A magazine for Africans and friends of Africa...Our Voices, Our Vision, Our Culture

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African Inspired Decorating: An African Home for the Holidays
By Lola Jackson

As we dress daily, so can we dress our homes in African style which invites many designs from the continent.

As I spoke to many people of African descent who have migrated to the Diaspora , many of them first generation, everyone agrees an African inspired home is a regal spirited home.

To begin a journey towards an African inspired home it is best to think broadly. African fabric can be used everywhere. It can be used to frame pictures, cover chairs, pillows, and even lampshades.  Cover, cover, cover - with the rich cloths from the plentiful countries that make-up the Motherland.

Kente means woven, a cloth worn by Ashanti people of Ghana.  It is a royal and sacred cloth worn only in times of extreme importance. Kente was the cloths of Kings and Queens. Overtime the use of Kente became more widespread; Kente to date is held in high esteem.  When a King and Queen depart on the journey towards an African inspired home, tradition can be an enlightening experience. There are many style initiators that symbolize African culture.  A mud cloth throw can be hung on the wall as a work of art. Front doors that open to Harlem Brownstones can be seen more often made of African carvings. These doors tell stories of birth, to harvest, to regal celebrations to name a few. It can be said an African door opens the path to our dreams for it bridges a window from past to present.

In African decorating, the emphasis is said to be on nature and life. Subtle decorations like character faced light switches also personalize the home. Vibrant color is also reflective of the culture. Orange, olive, brown as well as black seem to be subtle entrances into mainstream decorating. Any images of the sun and moon create harmony. Water fountains and chimes symbolize fluidity or movement which is life. Incense and oils burning around the home create a positive aura.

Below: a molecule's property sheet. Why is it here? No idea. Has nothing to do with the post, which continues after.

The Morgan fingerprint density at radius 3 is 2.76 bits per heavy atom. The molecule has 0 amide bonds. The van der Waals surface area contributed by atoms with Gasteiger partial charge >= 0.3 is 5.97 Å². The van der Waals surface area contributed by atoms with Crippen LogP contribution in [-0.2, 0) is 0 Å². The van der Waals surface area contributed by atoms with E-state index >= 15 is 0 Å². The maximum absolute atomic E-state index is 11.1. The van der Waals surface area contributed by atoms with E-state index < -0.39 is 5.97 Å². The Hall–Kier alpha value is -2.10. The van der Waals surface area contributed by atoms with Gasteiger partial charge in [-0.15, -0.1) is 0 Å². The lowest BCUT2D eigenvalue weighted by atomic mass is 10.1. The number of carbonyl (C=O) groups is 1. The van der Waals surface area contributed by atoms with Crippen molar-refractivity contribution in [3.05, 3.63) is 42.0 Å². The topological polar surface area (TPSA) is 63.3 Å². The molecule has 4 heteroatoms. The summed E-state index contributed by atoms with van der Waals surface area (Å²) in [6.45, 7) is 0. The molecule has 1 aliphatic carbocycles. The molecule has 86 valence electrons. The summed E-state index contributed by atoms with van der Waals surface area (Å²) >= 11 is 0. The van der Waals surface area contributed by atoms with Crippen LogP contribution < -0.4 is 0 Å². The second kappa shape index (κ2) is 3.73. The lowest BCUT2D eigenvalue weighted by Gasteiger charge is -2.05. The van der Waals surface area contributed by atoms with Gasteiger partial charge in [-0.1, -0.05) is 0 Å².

Pictures of Jazz artists like Billie Holiday, Duke Ellington, and Miles Davis to name a few create a timeline that made history during the Harlem Renaissance. There is a style of artist photographs onto wood that ranges in small to poster size. This style of portrait is done in black and white as well as color. This is an excellent permanent portrait with no framing needed. Family portraits in black and white also represent periods of time with family in mind. These pictures placed strategically around on tables, walls, and landings take the guest on a tour of you.

African Mask, sculpture, and figurines can bring about strong personification of African people as their images echo life in the home. These figures are so lifelike that some say they feel the passion of the Artist in the figures. Many figures are symbolic of stages in human life. The bearer of these figures may have an audience of ancestors in their midst. Lest we not forget the figurines of the post slavery period that represent the grinning blacks with red lips. Some are embarrassed by these images yet some feel them to be collector items that must not be forgotten.

As we dress ourselves daily, so can we dress, design, and entertain ideas that demonstrate you. An African inspired home can be a way to represent you in many ways. The lessons from the continent not only represent pain that all too often holler loud in our ears, but more importantly lessons that represent love, strength, vitality, and life. The African home is thus a mirror of life with rich color, fabric, figurines, and photos of images of our vast heritage. As we dress ourselves daily, let us dress our homes in style that says I am African and Proud.

Place to shop for African decorating:

The MART @ 116 street between Malcolm X Blvd and 5th avenues. This area is characterized by numerous booths with everything from fabrics, to incense to jewelry and figurines. It is worth a look!

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